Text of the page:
This fall, voters in the Albuquerque Public Schools service area have some important issues to consider when they vote. For starters, it has been well-documented that in each of the four seats up for election this fall, none of the incumbents will appear on the ballot. In other words, the APS school board is in for some significant changes, no matter what the results are.
What that change looks like will be up to the voters.
My organization, OAKNM, sent surveys to all candidates for school board in APS and numerous other larger school districts across the state to ask for candidates’ views on big issues facing school boards. In Albuquerque, these included everything from splitting APS into multiple districts to masking kids and the role of charter schools.
Whether candidates completed these and other surveys or not, there are two clear sets of candidates: those who support and receive support from the unions and those who don’t. Typically, union support has been the deciding factor in local school board races, but, with this election occurring at the same time as the Albuquerque mayoral and City Council elections – not to mention the United soccer stadium vote – everyone expects higher turnout than seen in the past.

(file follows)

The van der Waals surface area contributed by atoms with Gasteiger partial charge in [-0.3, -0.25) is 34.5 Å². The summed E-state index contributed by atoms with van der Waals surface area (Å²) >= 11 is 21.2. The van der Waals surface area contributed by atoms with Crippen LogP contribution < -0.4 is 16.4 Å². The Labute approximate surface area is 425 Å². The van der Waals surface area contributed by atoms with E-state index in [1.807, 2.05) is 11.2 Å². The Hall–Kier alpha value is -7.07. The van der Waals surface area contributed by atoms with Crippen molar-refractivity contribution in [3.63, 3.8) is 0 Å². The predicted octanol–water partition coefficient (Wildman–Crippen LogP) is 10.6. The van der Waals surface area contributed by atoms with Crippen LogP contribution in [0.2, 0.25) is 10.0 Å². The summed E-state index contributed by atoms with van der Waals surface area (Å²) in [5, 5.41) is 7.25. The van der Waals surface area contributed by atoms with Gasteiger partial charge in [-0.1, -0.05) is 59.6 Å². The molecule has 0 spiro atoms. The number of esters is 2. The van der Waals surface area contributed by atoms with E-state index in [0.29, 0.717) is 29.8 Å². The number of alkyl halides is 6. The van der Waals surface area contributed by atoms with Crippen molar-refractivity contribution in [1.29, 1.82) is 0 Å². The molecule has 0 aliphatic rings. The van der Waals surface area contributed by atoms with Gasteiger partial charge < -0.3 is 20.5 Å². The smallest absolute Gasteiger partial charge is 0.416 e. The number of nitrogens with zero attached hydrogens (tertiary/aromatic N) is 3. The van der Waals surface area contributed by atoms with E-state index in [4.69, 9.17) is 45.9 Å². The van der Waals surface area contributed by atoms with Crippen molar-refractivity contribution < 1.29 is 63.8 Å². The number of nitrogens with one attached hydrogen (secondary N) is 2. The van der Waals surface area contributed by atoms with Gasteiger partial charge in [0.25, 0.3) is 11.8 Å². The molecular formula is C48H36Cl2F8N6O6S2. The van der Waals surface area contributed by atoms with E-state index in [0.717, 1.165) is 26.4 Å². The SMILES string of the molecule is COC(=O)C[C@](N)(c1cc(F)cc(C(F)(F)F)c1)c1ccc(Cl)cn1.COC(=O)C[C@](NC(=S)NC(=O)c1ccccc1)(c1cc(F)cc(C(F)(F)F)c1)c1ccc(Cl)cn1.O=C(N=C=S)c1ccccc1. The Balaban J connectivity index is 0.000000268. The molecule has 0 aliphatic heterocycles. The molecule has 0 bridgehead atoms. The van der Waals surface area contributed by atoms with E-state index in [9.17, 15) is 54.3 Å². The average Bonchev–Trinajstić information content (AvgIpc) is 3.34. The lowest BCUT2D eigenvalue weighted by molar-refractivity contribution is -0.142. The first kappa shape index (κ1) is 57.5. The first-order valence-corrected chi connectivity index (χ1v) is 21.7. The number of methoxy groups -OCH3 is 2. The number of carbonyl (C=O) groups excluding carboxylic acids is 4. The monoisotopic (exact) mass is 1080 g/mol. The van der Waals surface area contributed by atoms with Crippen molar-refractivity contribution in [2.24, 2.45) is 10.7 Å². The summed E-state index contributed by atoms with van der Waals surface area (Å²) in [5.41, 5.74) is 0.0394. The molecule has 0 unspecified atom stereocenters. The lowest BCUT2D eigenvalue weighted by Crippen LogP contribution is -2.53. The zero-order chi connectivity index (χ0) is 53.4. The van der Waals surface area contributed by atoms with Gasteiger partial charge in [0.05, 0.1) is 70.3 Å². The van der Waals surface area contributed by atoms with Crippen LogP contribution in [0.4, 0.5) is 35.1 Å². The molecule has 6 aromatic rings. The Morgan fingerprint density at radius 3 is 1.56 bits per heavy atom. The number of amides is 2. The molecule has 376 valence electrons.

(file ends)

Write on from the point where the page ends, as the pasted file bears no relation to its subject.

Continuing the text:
As an education reformer, this makes me happy. Given everything our kids have gone through over the past 18 months, our education system, already ranked at the bottom, failed our children completely. Of course, we don’t know just how badly because the state’s standardized test for 2020 and 2021 was administered to only a fraction of the student population, or not at all. Estimates vary, but we’ve seen figures for lost time ranging from a few weeks to more than a year.
Do you believe the situation was handled well? Do you think it was appropriate for unions to play an outsized role in reopening, masking and even vaccination policies during the pandemic? Are you concerned that the Sheryl Williams Stapleton scandal is only the tip of the iceberg? If so, you need to vote in this election and get yourself educated on the issues facing the district.
In addition to the school board races, APS has quietly placed (a $200 million general obligation bond and) a property tax question on ballots. The question on the ballot asks for a tax levy of $3.838 per $1,000 of net taxable value on residential property and $4.344 on non-residential. The question(s are) with billions of stimulus money flowing into New Mexico schools, students fleeing APS in droves and the Legislature sitting on “more money than they know what to do with,” per the Senate Finance Committee chairman, why is APS asking for (more)?
Here in Albuquerque and across New Mexico, education reform is on the ballot. Voters need to get educated about the candidates and issues that will, at long last, pull our state out of last place. Get out to vote and take a friend or relative with you.
Opportunity for All Kids New Mexico, www.oaknm.org, is an organization dedicated to reforming New Mexico’s education system.